New tech breathes life into the combustion engine

New tech breathes life into the combustion engine

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With all the talk of electric and fuel cell cars it can seem as if that infernal combustion engine is running on fumes. But there are some new technologies on the horizon that show otherwise.

When we think of automotive innovation we probably don’t immediately think of Sweden unless it involves safety. But then, we don’t immediately think of Sweden when it comes to 1000hp ‘hypercars’ either. Koenigsegg has been around for little over two decades making just that. But it’s the brand’s future tech that sets it apart. The company has been developing something it calls a ‘free-valve actuator’ to take the place of the camshaft in the engine.

A camshaft is a shaft with lobes that is turned by the engine. These lobes push the intake and exhaust valves open at different stages of the combustion cycle. Koenigsegg’s free-valve system will allow each valve to open and close completely individually of one-another. This, the company says, will give massive improvements in efficiency as well as horsepower and torque, and a reduction in emissions. It can even alter valve lift (how far out the valve opens) and valve duration (how long it stays open for) for each individual valve.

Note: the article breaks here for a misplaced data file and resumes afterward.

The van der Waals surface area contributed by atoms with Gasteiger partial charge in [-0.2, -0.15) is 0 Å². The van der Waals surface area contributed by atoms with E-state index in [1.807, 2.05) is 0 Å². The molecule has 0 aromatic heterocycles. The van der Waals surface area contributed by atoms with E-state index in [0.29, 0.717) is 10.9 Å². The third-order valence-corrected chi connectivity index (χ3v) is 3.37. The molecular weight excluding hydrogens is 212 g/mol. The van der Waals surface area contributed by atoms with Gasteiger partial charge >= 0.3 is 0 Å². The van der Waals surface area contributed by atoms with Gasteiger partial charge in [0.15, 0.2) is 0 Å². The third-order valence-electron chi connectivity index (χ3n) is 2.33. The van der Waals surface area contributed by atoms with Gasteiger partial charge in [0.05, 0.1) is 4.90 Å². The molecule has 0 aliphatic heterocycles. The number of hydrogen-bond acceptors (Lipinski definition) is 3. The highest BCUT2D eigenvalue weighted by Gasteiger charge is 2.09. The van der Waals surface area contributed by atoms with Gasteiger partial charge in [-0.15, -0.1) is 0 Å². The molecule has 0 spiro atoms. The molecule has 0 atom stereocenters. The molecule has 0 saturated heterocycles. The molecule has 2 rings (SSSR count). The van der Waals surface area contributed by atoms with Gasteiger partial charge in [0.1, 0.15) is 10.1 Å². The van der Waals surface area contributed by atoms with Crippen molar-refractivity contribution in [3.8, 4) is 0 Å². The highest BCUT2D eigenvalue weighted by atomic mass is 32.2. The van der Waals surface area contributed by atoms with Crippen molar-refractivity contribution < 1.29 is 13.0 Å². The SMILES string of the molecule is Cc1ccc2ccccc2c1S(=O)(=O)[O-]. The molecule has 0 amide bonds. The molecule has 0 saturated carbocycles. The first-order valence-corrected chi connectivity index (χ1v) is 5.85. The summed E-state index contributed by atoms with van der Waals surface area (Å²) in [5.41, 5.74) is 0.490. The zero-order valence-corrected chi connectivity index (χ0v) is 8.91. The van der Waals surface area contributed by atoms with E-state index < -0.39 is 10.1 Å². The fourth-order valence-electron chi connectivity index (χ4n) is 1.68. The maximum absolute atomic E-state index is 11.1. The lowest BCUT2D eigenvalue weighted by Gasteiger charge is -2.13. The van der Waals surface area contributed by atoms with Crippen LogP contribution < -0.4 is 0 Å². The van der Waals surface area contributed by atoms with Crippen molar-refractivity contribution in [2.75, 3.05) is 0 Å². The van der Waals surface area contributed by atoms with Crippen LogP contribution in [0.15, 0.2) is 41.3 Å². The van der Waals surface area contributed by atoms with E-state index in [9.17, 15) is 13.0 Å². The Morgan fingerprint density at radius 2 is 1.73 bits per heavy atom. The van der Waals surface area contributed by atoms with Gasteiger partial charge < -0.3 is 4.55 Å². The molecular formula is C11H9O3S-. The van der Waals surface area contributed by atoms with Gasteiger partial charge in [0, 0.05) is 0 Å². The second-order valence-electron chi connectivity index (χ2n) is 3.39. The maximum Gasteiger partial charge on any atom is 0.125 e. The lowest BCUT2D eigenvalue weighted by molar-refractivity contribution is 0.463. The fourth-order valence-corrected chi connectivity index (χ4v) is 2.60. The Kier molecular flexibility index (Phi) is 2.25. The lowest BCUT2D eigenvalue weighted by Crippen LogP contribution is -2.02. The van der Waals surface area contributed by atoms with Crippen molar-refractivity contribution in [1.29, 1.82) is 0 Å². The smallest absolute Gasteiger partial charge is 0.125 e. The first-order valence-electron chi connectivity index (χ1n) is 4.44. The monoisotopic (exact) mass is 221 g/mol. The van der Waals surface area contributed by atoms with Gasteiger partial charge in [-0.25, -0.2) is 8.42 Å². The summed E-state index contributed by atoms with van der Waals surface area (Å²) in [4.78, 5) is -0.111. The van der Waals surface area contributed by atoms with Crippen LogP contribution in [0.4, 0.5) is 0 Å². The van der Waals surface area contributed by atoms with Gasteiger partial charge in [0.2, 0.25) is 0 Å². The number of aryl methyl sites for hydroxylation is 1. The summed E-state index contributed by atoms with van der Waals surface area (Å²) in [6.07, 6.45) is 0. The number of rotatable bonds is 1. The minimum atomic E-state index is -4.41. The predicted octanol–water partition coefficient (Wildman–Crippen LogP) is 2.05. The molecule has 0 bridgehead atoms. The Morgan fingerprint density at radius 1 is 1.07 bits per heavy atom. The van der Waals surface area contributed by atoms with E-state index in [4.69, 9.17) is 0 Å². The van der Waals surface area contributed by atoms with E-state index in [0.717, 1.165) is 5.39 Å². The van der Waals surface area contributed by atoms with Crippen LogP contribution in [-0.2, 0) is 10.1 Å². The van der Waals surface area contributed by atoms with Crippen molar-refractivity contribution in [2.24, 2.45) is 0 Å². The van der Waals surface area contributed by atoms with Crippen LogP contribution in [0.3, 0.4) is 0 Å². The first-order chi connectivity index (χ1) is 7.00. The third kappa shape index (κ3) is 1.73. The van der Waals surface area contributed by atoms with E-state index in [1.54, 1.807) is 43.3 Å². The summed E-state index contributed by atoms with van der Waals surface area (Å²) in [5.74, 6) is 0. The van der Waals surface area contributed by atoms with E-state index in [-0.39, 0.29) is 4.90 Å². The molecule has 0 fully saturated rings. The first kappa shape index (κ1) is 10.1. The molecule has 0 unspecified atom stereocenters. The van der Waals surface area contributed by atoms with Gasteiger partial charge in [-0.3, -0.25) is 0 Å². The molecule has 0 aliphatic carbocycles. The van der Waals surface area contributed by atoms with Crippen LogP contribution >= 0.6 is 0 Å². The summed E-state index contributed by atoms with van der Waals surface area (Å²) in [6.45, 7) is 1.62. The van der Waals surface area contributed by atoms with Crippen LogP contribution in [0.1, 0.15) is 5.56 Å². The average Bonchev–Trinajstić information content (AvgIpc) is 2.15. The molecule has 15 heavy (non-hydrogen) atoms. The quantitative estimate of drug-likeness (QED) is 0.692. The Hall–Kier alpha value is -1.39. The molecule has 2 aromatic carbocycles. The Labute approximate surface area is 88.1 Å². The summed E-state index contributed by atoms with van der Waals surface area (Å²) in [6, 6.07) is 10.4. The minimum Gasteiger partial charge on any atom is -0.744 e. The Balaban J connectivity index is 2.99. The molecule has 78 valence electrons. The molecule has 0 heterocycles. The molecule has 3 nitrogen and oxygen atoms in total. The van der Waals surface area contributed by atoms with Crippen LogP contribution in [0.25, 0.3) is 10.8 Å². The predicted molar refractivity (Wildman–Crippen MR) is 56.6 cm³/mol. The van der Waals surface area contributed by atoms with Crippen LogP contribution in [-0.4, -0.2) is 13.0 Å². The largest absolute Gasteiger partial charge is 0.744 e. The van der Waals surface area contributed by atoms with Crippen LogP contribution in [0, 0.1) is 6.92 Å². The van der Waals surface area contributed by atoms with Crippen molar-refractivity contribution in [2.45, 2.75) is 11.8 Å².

But if (or when) this does reach production it is unlikely to be in a car for mere mortals. The cheapest Koenigsegg costs well over six figures. The company has signed a deal with Chinese manufacturer Qoros to use in the its cars but as of yet, only a prototype has been built. What about something that you will soon be able to buy?

Infiniti, Nissan’s luxury division, has unveiled a production ready version of its variable compression engine. As its name suggests, this is an engine that can alter the compression ratio from a “punchy 8:1 to a fuel-sipping 14:1,” as The Drive’s Chris Tsui described it. This refers to how much the fuel-air mixture is compressed by the piston. A 2:1 ratio for example means the cocktail is squashed to half its size, a 4:1 means a quarter, and so on.

Mazda has developed a petrol engine that can use compression to combust the fuel. This is how a diesel engine works but can be harmful to a petrol engine. SKYACTIV-X, set to enter production next year “combines the spark ignition of a petrol engine with the compression ignition of a diesel.” It achieves this by using a lean fuel air ratio, meaning a lot less fuel in relation to air. This is not to say that it has no spark plugs. It uses them when the engine is cold or running at high rpm. But by using compression to ignite the fuel, as well as the leaner mixture, it can achieve 20-30% better efficiency than Mazda’s current engine and, the company claims, lower emissions than electric cars.

While we may all see the future as being electric or hydrogen powered, the combustion engine seems to be on its deathbed. And some may even wonder why these innovations didn’t come sooner. But one thing is certainly clear, we won’t have to give up our engines right away.

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